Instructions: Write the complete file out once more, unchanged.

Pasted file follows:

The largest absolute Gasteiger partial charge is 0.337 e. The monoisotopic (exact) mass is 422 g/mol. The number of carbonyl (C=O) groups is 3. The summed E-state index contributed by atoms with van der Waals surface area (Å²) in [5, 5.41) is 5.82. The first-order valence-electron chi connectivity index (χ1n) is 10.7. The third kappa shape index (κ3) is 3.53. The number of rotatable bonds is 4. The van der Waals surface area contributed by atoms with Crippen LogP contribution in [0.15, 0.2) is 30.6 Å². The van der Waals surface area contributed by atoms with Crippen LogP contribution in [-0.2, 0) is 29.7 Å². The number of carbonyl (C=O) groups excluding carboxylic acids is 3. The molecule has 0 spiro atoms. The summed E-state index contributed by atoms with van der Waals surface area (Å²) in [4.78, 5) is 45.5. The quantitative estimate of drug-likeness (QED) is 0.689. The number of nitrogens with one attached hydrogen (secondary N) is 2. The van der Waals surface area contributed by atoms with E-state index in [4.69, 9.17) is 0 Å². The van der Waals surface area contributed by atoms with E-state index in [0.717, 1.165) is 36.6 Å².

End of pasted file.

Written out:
The largest absolute Gasteiger partial charge is 0.337 e. The monoisotopic (exact) mass is 422 g/mol. The number of carbonyl (C=O) groups is 3. The summed E-state index contributed by atoms with van der Waals surface area (Å²) in [5, 5.41) is 5.82. The first-order valence-electron chi connectivity index (χ1n) is 10.7. The third kappa shape index (κ3) is 3.53. The number of rotatable bonds is 4. The van der Waals surface area contributed by atoms with Crippen LogP contribution in [0.15, 0.2) is 30.6 Å². The van der Waals surface area contributed by atoms with Crippen LogP contribution in [-0.2, 0) is 29.7 Å². The number of carbonyl (C=O) groups excluding carboxylic acids is 3. The molecule has 0 spiro atoms. The summed E-state index contributed by atoms with van der Waals surface area (Å²) in [4.78, 5) is 45.5. The quantitative estimate of drug-likeness (QED) is 0.689. The number of nitrogens with one attached hydrogen (secondary N) is 2. The van der Waals surface area contributed by atoms with E-state index in [4.69, 9.17) is 0 Å². The van der Waals surface area contributed by atoms with E-state index in [0.717, 1.165) is 36.6 Å².